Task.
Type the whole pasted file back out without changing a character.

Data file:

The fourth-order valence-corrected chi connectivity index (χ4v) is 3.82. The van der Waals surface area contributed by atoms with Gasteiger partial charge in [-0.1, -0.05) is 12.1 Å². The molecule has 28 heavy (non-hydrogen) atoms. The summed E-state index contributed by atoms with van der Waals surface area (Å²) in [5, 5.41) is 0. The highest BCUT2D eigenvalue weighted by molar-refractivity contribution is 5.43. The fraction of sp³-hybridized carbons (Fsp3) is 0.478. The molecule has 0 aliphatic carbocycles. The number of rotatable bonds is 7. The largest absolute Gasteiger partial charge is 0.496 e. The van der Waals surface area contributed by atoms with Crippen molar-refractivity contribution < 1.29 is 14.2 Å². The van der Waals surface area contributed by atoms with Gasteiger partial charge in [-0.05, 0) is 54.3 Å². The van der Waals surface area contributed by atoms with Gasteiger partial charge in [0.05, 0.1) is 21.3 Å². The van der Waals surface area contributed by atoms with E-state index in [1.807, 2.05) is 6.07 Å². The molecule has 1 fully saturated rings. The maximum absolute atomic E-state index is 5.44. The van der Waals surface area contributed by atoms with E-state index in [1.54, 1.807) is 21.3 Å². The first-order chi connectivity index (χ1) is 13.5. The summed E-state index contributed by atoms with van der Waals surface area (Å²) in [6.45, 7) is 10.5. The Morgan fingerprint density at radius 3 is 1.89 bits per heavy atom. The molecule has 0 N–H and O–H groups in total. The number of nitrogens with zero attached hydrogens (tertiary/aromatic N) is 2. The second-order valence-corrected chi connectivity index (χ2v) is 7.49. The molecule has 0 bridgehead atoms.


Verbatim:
The fourth-order valence-corrected chi connectivity index (χ4v) is 3.82. The van der Waals surface area contributed by atoms with Gasteiger partial charge in [-0.1, -0.05) is 12.1 Å². The molecule has 28 heavy (non-hydrogen) atoms. The summed E-state index contributed by atoms with van der Waals surface area (Å²) in [5, 5.41) is 0. The highest BCUT2D eigenvalue weighted by molar-refractivity contribution is 5.43. The fraction of sp³-hybridized carbons (Fsp3) is 0.478. The molecule has 0 aliphatic carbocycles. The number of rotatable bonds is 7. The largest absolute Gasteiger partial charge is 0.496 e. The van der Waals surface area contributed by atoms with Crippen molar-refractivity contribution < 1.29 is 14.2 Å². The van der Waals surface area contributed by atoms with Gasteiger partial charge in [-0.05, 0) is 54.3 Å². The van der Waals surface area contributed by atoms with Gasteiger partial charge in [0.05, 0.1) is 21.3 Å². The van der Waals surface area contributed by atoms with E-state index in [1.807, 2.05) is 6.07 Å². The molecule has 1 fully saturated rings. The maximum absolute atomic E-state index is 5.44. The van der Waals surface area contributed by atoms with E-state index in [1.54, 1.807) is 21.3 Å². The first-order chi connectivity index (χ1) is 13.5. The summed E-state index contributed by atoms with van der Waals surface area (Å²) in [6.45, 7) is 10.5. The Morgan fingerprint density at radius 3 is 1.89 bits per heavy atom. The molecule has 0 N–H and O–H groups in total. The number of nitrogens with zero attached hydrogens (tertiary/aromatic N) is 2. The second-order valence-corrected chi connectivity index (χ2v) is 7.49. The molecule has 0 bridgehead atoms.